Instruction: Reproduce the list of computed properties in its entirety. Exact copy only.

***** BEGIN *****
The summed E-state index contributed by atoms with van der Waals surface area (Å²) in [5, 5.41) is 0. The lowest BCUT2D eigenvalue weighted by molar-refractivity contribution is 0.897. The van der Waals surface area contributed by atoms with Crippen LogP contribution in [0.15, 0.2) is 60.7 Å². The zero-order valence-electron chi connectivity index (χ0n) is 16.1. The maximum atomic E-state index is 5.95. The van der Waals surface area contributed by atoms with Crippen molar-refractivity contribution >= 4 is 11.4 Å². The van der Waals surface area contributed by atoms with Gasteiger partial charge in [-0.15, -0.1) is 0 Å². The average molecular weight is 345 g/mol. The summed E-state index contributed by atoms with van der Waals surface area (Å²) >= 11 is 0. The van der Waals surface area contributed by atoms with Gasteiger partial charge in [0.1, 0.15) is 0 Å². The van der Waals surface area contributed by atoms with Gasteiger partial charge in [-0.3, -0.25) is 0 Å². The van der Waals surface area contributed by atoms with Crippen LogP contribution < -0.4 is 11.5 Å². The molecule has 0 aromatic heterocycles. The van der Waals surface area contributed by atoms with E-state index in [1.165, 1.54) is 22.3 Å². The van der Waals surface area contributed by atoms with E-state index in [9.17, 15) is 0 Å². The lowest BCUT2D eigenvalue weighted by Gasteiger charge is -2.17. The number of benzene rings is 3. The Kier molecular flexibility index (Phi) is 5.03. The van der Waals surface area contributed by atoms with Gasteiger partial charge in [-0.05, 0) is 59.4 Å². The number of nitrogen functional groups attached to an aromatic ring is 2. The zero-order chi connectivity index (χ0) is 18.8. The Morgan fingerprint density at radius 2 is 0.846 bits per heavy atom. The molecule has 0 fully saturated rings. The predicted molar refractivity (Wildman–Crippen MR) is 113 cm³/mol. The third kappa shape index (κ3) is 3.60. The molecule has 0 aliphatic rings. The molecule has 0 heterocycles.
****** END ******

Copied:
The summed E-state index contributed by atoms with van der Waals surface area (Å²) in [5, 5.41) is 0. The lowest BCUT2D eigenvalue weighted by molar-refractivity contribution is 0.897. The van der Waals surface area contributed by atoms with Crippen LogP contribution in [0.15, 0.2) is 60.7 Å². The zero-order valence-electron chi connectivity index (χ0n) is 16.1. The maximum atomic E-state index is 5.95. The van der Waals surface area contributed by atoms with Crippen molar-refractivity contribution >= 4 is 11.4 Å². The van der Waals surface area contributed by atoms with Gasteiger partial charge in [-0.15, -0.1) is 0 Å². The average molecular weight is 345 g/mol. The summed E-state index contributed by atoms with van der Waals surface area (Å²) >= 11 is 0. The van der Waals surface area contributed by atoms with Gasteiger partial charge in [0.1, 0.15) is 0 Å². The van der Waals surface area contributed by atoms with Gasteiger partial charge in [-0.3, -0.25) is 0 Å². The van der Waals surface area contributed by atoms with Crippen LogP contribution < -0.4 is 11.5 Å². The molecule has 0 aromatic heterocycles. The van der Waals surface area contributed by atoms with E-state index in [1.165, 1.54) is 22.3 Å². The van der Waals surface area contributed by atoms with E-state index in [9.17, 15) is 0 Å². The lowest BCUT2D eigenvalue weighted by Gasteiger charge is -2.17. The number of benzene rings is 3. The Kier molecular flexibility index (Phi) is 5.03. The van der Waals surface area contributed by atoms with Gasteiger partial charge in [-0.05, 0) is 59.4 Å². The number of nitrogen functional groups attached to an aromatic ring is 2. The zero-order chi connectivity index (χ0) is 18.8. The Morgan fingerprint density at radius 2 is 0.846 bits per heavy atom. The molecule has 0 fully saturated rings. The predicted molar refractivity (Wildman–Crippen MR) is 113 cm³/mol. The third kappa shape index (κ3) is 3.60. The molecule has 0 aliphatic rings. The molecule has 0 heterocycles.